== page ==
Tuesday, February 15, 2011

We Will Always Be a Family

Ward gossip reared its ugly head and made itself visible this past weekend.  It had apparently been stalking us for quite some time, but had been hiding in the cover.  My wife and I weren’t entirely surprised to discover this; we had expected it, but we were still caught off guard by its sudden exposure.

Without going into all the details, my wife (whom I call Katie) was asked point-blank late last week by someone who knows many people (but is not herself) in our ward, whether it is true that my wife and I are “splitting.”  Katie, needless to say, was very taken aback. 

Ever since reaching the decision last fall to separate, we have gone to great lengths to “keep up appearances.”  Because I would not be in a position, due to financial considerations, to move out until sometime this spring, we decided that – for the sake of our children – we would try to keep our plans to ourselves until I was ready to move out.  We didn’t want to have to tell our younger children until just before I leave, and we wanted to be able to control the “story line” up until that point.  And we certainly did not want it noised about that I am gay.  I don’t care what people will think of me, but I care very much about hurtful and hateful comments that might be made to my children as a result of my coming out.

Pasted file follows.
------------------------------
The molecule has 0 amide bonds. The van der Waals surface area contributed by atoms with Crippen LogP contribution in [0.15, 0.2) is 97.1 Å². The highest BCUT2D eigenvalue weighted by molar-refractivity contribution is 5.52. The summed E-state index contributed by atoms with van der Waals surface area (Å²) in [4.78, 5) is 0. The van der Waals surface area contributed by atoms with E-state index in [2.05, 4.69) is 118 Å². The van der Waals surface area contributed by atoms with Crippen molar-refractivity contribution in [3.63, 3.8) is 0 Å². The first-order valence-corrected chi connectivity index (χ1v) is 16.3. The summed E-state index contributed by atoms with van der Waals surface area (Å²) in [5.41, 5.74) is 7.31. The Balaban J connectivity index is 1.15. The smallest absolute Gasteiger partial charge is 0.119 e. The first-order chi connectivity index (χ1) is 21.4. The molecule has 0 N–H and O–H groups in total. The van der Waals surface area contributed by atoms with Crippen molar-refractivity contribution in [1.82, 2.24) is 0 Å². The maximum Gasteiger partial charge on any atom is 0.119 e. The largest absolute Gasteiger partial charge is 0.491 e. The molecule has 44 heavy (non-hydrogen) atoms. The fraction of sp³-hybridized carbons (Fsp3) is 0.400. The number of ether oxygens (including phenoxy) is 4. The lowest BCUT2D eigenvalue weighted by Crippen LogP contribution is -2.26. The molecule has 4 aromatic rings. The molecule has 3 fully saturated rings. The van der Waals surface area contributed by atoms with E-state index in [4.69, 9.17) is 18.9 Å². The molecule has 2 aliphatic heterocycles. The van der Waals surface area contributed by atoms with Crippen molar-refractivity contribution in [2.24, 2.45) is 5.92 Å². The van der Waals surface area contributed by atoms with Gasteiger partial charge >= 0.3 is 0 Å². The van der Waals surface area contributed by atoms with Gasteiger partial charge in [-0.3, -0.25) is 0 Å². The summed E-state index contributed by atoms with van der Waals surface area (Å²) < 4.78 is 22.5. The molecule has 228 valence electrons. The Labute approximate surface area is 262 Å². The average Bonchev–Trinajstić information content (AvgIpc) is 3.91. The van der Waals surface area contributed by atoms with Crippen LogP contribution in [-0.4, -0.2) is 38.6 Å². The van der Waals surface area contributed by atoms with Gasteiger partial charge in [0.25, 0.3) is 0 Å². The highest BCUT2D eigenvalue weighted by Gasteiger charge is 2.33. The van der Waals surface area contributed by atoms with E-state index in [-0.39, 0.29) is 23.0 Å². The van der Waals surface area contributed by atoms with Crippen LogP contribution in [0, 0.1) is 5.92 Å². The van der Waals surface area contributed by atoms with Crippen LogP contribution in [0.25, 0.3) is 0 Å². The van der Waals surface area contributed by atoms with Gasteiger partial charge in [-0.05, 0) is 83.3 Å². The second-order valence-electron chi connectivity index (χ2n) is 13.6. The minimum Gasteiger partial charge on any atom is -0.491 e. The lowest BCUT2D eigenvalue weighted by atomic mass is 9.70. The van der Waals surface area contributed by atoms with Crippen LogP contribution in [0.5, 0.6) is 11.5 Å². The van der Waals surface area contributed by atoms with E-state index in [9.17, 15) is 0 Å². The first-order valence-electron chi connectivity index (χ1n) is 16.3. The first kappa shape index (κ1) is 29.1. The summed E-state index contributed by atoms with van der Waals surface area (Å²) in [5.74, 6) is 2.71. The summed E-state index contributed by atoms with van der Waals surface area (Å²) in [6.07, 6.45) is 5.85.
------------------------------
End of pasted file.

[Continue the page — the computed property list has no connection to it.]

Well, it became apparent in Katie’s conversation with this person that there has been more than a little “chit chat” going on in the ward about our family.  Katie’s first reaction was to ask why her friend (whom I’ll call Tiffany, which somehow seems an appropriate name) had asked this question.  When Katie pressed Tiffany about what she had heard, she mentioned a number of things that she had heard from several “sources” (which, of course, Tiffany refused to name).  Nothing concrete, of course, just innuendo, supposition, guesswork and less than charitable conclusions.  But close enough to the mark in some instances to hit home.

Taken off guard, my wife confirmed to Tiffany that we are indeed separating.  It wasn’t until Saturday morning that Katie had a chance to tell me about this conversation.  I was incensed, but not surprised.  We knew it was coming, but I suppose it is human nature to believe that people are better than that.   We want to believe that, but in the end are often proven wrong.  What is it that prompts people to, “dementor-like”, feed off the challenges faced by others?